Caidin bought and restored to full airworthiness the oldest surviving Junkers Ju 52 aircraft, a Ju 52/3m, Serial No 5489, which he named Iron Annie. Caidin was pilot-in-command of Iron Annie on November 14, 1981, when 19 people walked on one of its wings, a world record. He was one of a small number of pilots to have successfully taken off a Junkers Ju 52 in less than 400 feet (120 meters). After touring extensively among shows of vintage military aircraft, or warbirds, Iron Annie was sold to Lufthansa during 1984. The airline renamed it Tempelhof, and continues to use it today, for charter and VIP flights. Caidin chronicled the warbird restoration movement generally in Ragwings and Heavy Iron, and the restoration and further adventures of Iron Annie specifically in The Saga of Iron Annie. His novel Jericho 52 also incorporates many of his experiences with Iron Annie.
During 1961, Caidin was one of the pilots of a formation flight of B-17s across the Atlantic Ocean, likely the last such flight, from the United States to England via Canada, the Azores, and Portugal. During the voyage, the pilots had a near-miss with a submarine. Caidin recounted this journey in his book Everything But The Flak.
Caidin also worked as a pilot for the movie The War Lover, flew with the U.S. Air Force Thunderbirds demonstration squadron for several months, and was made an honorary member of the U.S. Army's Golden Knights parachute demonstration team.
Additionally, Caidin wrote an aircraft manual for the Messerschmitt Bf 108, which has been approved by the Federal Aviation Administration as the standard manual for the plane, and twice won the Aviation/Space Writers Association award for the outstanding author on aviation.
Caidin also established a company with the purpose of promoting aeronautics to young people.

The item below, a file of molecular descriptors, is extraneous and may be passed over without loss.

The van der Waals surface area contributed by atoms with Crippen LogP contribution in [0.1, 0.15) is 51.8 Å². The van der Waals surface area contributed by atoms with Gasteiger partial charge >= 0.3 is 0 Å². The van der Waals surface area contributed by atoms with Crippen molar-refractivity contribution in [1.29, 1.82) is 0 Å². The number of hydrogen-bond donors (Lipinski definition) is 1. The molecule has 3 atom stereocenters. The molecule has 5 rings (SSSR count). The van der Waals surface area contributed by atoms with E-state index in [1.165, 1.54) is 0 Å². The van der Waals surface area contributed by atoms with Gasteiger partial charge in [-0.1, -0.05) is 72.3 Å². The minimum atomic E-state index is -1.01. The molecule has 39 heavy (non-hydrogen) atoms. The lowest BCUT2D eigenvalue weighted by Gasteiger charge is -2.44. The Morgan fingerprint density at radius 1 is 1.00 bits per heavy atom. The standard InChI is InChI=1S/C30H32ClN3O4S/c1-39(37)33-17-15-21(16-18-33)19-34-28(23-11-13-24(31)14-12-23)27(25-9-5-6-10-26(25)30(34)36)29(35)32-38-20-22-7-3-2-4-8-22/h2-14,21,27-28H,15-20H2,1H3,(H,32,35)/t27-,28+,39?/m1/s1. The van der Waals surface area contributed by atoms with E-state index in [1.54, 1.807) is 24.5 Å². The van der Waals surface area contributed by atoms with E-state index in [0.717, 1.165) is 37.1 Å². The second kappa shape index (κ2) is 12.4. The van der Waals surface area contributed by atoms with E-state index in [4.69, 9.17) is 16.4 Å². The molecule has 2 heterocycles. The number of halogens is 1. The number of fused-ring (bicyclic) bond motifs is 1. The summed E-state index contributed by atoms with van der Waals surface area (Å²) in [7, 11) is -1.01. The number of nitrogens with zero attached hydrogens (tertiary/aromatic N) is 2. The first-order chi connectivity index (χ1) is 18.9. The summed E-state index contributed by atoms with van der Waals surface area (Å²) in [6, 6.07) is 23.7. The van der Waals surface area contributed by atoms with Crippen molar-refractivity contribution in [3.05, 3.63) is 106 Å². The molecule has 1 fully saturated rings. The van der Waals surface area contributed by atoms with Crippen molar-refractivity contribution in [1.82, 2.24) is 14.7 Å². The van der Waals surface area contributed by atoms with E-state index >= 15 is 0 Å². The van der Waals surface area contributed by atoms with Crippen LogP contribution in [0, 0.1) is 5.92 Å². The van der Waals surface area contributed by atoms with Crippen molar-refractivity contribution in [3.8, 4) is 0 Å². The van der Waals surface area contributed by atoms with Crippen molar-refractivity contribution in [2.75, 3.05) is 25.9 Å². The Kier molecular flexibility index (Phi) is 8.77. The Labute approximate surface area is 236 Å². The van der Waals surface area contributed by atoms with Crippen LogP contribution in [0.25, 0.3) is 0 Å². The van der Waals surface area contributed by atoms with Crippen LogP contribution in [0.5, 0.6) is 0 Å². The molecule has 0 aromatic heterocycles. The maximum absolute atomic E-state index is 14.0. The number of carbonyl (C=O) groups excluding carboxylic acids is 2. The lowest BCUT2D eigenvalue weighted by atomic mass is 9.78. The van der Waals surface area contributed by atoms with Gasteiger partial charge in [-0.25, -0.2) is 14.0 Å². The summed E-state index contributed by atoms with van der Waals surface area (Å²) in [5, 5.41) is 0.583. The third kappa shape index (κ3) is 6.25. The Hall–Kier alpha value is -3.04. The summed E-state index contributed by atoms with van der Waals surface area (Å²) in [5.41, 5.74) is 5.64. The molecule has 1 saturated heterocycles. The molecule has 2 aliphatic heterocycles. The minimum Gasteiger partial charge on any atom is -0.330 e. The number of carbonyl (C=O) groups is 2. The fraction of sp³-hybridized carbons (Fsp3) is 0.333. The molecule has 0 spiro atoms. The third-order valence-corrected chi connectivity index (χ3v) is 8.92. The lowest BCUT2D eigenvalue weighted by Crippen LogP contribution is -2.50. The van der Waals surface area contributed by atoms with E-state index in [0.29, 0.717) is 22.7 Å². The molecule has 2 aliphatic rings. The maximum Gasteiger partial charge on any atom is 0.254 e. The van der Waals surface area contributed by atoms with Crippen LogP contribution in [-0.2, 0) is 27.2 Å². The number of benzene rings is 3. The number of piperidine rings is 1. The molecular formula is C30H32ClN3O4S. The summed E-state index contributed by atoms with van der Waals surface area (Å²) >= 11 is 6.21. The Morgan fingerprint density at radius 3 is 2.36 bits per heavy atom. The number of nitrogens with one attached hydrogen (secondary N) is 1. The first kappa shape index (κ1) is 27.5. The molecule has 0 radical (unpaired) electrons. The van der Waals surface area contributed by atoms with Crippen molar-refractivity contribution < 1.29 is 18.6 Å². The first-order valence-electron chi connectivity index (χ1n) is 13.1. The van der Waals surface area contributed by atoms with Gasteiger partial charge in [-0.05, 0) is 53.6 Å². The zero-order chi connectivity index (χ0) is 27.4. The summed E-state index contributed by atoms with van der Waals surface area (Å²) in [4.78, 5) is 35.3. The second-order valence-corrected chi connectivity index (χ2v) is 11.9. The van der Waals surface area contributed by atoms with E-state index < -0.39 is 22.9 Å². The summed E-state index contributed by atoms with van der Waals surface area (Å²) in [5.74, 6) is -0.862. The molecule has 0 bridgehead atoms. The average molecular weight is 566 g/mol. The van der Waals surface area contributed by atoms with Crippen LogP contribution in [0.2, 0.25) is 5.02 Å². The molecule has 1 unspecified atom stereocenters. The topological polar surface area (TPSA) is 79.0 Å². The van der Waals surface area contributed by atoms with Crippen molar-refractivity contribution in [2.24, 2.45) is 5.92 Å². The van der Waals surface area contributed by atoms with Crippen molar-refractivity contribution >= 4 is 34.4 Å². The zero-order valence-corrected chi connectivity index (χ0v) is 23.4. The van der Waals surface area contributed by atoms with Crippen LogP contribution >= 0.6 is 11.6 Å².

During the mid-1980s, Caidin hosted Face to Face, a confrontational television talk show in which he challenged representatives of many prominent American far-right organizations and hate groups. The one-hour broadcasts were co-written and produced by Bob Judson, and taped at the Nautilus Television Studios outside of Orlando, Florida. Among those whom Caidin confronted on Face to Face were Rabbi Meir Kahane, head of the Jewish Defense League (who would be assassinated a year later in a New York hotel lobby), Matt Koehl, successor to George Lincoln Rockwell as head of the American Nazi Party, Dick Butler of Aryan Nations, journalist Charlie Reese, and John McMann of the John Birch Society. Caidin was a friend of 1960s talk show host Joe Pyne, and used the same confrontational interview style, combined with research.
Caidin also taught a progressive journalism course at the University of Florida in Gainesville, titled Caidin's Law.
Caidin, known as a stickler for technical detail, incorporated supernatural elements in his Bermuda Triangle novel Three Corners To Nowhere (1975). During the mid-1980s, Caidin began claiming to have the power of telekinesis, specifically, to be able to move one or more small devices called energy wheels or psi wheels. Parapsychologist Loyd Auerbach, a friend of Caidin's who sometimes appeared with him in demonstrations and workshops, reiterated a strong endorsement of him in his June 2004 Fate magazine column.
The magician James Randi offered to test Caidin's claimed abilities during 1994. During September 2004, Randi wrote: "He frantically avoided accepting my challenge by refusing even the simplest of proposed control protocols, but he never tired of running on about how I would not test him."
Martin Caidin was capable of moving things with his mind.